The leaves on Begonia boliviensis differ than what might first come to your mind. The leaves are long and narrow, with slightly wavy edges. If you plant these plants in late spring/early summer, expect an 18-24″ mound by the end of summer. Their drooping growth habit works well in a container or hanging basket. Also, you can dig these plants up in the fall and store them in a cool, dry shed or basement, as you would a canna or banana. Let the plants go totally dry and dormant and they should emerge the following spring. Begonia boliviensis is native to high altitude areas of the Andes in Bolivia and Argentina so they can survive periods of a dry dormancy.

Have you grown ‘Bonfire,’ ‘Santa Cruz Sunset,’ or any of the Bolivian begonias before?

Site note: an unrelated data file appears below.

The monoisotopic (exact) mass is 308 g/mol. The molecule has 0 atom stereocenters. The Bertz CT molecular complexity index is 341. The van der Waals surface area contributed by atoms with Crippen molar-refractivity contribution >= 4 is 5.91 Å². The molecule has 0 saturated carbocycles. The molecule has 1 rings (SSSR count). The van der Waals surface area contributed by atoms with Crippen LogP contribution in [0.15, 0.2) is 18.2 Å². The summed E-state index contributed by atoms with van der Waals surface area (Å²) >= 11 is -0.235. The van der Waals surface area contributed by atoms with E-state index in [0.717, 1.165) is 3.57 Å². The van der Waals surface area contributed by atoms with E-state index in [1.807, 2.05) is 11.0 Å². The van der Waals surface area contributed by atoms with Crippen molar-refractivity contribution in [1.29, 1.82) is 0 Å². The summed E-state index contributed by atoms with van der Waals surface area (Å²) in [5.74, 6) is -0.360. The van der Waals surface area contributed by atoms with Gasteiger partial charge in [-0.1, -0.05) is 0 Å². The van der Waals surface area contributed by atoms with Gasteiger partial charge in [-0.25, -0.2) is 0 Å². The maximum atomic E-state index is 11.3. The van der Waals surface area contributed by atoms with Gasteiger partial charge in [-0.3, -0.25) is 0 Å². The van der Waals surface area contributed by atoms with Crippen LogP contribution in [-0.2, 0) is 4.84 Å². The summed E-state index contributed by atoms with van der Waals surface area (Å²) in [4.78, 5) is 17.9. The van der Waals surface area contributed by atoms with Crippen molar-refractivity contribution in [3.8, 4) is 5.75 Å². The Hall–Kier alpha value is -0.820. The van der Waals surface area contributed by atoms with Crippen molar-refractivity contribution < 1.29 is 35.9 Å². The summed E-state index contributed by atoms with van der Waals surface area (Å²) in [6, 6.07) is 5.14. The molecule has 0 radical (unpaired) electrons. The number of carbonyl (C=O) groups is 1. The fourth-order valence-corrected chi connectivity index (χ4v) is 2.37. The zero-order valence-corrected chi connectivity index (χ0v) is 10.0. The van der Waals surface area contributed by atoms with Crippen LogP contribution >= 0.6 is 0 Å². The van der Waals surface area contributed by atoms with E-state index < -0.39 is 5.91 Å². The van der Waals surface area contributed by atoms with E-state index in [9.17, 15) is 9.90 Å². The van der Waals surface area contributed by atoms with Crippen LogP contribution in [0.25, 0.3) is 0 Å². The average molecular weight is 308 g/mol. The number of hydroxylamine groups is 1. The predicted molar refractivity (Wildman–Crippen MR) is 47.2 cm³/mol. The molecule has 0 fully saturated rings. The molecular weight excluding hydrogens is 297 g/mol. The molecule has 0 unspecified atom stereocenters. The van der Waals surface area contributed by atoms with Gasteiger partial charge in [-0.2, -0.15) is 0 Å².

-Rodney

P.S. – sorry, Rochelle, for the Cleome jab.

Images: University of MinnesotaBenary Seed

As the winter drudges on, my patience for a lack of greenery has started to come to a head.  I don’t think I mentioned that the polar vortex did some real damage to my over-wintering porch plants.   Normally, things don’t get so cold in the back porch that I can’t keep my citrus, a few orchids, and some succulents alive in a sort of mock greenhouse, but this year while everything took a hit, my poor succulents an cactii  got the worst of it and turned to a limp soggy messes after some of the bitterest days.

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Feeling deprived of my ‘green room’ I thought I would gather some bits and pieces into a table top garden (that isn’t in the porch) to take the edge off.   I know I might be abnormal when it comes to having things just laying around, but if you become a regular gatherer, you will find that you too might be able to whip up something like this pretty easily.   At the very least, you might have to take a short hike to gather the bulk of the materials.

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Lavandula Phenomenal